Science has long established the impact of music to the brain. It's becomes even more relevant when raising kids. Music is unique in that it is able to reach parts of the brain that conventional teaching methods cannot. In yet another study that adds weight to that claim, it has been found that musical training or learning to play a musical instrument as a child will have heaps of benefits later on in life.
"[Music] stimulates the brain in a very powerful way, because of our emotional connection with it," neuropsychologist Catherine Loveday of the University of Westminster explained to The Guardian. "It’s a strong cognitive stimulus that grows the brain in a way that nothing else does, and the evidence that musical training enhances things like working memory and language is very robust."
In one study, researchers at the Brain and Creativity Institute at the University of Southern California investigated the effects of music training in underprivileged children ages 6 and 7 in a span of five years. The kids were divided into three groups: one group began music training program, another began a community-based soccer sports program, and the third group did not engage in any specific training program.
The study's findings suggest that music training during childhood can accelerate brain development and sound processing. At first, all three groups of children exhibited no differences in the brain’s intellectual, motor, musical and social measures. However, after two years, the children subjected to music training were shown to be more sensitive in detecting changes in pitch and melodies, and had a stronger brain response to these changes compared to the other kids.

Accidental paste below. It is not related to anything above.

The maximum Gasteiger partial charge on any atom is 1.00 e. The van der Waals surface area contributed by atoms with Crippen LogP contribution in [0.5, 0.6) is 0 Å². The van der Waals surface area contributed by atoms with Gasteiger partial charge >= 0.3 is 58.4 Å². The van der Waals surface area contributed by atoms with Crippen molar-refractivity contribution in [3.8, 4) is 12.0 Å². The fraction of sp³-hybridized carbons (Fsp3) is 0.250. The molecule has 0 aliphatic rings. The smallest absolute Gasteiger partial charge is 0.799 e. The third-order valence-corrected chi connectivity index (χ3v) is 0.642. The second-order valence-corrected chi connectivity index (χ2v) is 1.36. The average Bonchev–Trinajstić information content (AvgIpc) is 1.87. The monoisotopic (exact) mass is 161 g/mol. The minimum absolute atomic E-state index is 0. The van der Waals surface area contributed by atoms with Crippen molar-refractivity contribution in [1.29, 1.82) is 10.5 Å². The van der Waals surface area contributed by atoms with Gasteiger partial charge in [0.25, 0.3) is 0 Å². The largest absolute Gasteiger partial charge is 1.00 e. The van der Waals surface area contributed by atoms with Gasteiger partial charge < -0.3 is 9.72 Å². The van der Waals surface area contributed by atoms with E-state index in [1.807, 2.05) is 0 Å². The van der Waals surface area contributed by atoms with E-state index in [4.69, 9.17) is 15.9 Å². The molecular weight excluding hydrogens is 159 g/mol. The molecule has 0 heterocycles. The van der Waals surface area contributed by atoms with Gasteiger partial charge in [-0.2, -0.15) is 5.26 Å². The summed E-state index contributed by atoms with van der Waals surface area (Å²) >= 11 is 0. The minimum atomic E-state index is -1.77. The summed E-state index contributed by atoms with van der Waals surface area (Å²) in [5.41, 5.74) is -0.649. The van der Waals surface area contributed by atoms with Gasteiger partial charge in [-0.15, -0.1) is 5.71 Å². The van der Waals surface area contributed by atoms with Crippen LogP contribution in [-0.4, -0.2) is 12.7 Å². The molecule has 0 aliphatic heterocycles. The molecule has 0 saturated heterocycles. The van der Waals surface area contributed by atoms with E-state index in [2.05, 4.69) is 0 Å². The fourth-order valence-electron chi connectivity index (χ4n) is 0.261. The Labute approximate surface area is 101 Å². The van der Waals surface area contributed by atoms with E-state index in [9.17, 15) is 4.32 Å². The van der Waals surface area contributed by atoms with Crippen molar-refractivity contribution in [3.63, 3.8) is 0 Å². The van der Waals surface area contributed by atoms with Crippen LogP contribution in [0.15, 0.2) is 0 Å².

"Our findings suggest that music training during childhood, even for a period as brief as two years, can accelerate brain development and sound processing," writes Assal Habibi, senior research associate at the University of Southern California, in The Conversation. "We believe that this may benefit language acquisition in children given that developing language and reading skills engage similar brain areas."
If you think about it, playing a musical instrument involves integrating information from the vision, hearing, and touch senses, as well as fine and minute movements. Learning to play an instrument as a young child, when the brain is still at its developmental stages, effectively trains the brain to better coordinate the different brain regions seamlessly.
Past research has shown that music training has been found to be related to better language and mathematical skills, higher IQ, memory, spatial reasoning, and overall greater academic achievement. It has also been linked to improvement in areas of the brain related to hearing and movement, among others. Educators have long used music as a tool for teaching, which on its own, already has a positive effect on how the brain develops and how kids learn.
If there’s one extra-curricular activity you should actively encourage, let it be how to play a musical instrument especially if he shows an interest or inclination. But should you force your child to undergo music training? That’s a separate topic for discussion. If he loses interest along the way, however, the building blocks of the different areas of the brain working together should, in theory, stay with him as he grows up. Don’t sweat it.